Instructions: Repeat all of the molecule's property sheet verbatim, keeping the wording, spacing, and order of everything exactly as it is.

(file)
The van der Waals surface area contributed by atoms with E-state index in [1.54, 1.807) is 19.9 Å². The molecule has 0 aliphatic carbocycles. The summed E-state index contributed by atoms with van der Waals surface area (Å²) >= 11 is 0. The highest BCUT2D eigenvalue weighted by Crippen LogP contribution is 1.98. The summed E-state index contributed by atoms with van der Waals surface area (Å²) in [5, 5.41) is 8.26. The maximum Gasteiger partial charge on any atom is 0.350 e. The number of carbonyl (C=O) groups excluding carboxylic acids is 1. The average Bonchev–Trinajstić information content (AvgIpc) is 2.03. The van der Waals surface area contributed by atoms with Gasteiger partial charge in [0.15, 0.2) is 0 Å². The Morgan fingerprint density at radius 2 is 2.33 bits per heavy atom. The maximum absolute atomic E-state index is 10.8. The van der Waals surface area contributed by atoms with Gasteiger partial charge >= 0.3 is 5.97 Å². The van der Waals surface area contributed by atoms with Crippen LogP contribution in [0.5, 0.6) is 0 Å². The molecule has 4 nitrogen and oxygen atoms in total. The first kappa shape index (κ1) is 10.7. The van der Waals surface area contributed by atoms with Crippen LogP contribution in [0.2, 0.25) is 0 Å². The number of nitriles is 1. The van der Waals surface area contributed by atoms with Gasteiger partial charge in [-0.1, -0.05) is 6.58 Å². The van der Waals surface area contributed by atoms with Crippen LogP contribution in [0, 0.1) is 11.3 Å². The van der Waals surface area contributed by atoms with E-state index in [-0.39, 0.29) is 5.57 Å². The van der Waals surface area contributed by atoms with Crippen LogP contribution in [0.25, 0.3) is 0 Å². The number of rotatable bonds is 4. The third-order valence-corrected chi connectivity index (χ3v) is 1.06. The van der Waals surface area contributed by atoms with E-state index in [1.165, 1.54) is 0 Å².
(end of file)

The van der Waals surface area contributed by atoms with E-state index in [1.54, 1.807) is 19.9 Å². The molecule has 0 aliphatic carbocycles. The summed E-state index contributed by atoms with van der Waals surface area (Å²) >= 11 is 0. The highest BCUT2D eigenvalue weighted by Crippen LogP contribution is 1.98. The summed E-state index contributed by atoms with van der Waals surface area (Å²) in [5, 5.41) is 8.26. The maximum Gasteiger partial charge on any atom is 0.350 e. The number of carbonyl (C=O) groups excluding carboxylic acids is 1. The average Bonchev–Trinajstić information content (AvgIpc) is 2.03. The van der Waals surface area contributed by atoms with Gasteiger partial charge in [0.15, 0.2) is 0 Å². The Morgan fingerprint density at radius 2 is 2.33 bits per heavy atom. The maximum absolute atomic E-state index is 10.8. The van der Waals surface area contributed by atoms with Gasteiger partial charge >= 0.3 is 5.97 Å². The van der Waals surface area contributed by atoms with Crippen LogP contribution in [0.5, 0.6) is 0 Å². The molecule has 4 nitrogen and oxygen atoms in total. The first kappa shape index (κ1) is 10.7. The van der Waals surface area contributed by atoms with Crippen LogP contribution in [0.2, 0.25) is 0 Å². The number of nitriles is 1. The van der Waals surface area contributed by atoms with Gasteiger partial charge in [-0.1, -0.05) is 6.58 Å². The van der Waals surface area contributed by atoms with Crippen LogP contribution in [0, 0.1) is 11.3 Å². The van der Waals surface area contributed by atoms with E-state index in [-0.39, 0.29) is 5.57 Å². The van der Waals surface area contributed by atoms with Crippen LogP contribution in [0.25, 0.3) is 0 Å². The number of rotatable bonds is 4. The third-order valence-corrected chi connectivity index (χ3v) is 1.06. The van der Waals surface area contributed by atoms with E-state index in [1.165, 1.54) is 0 Å².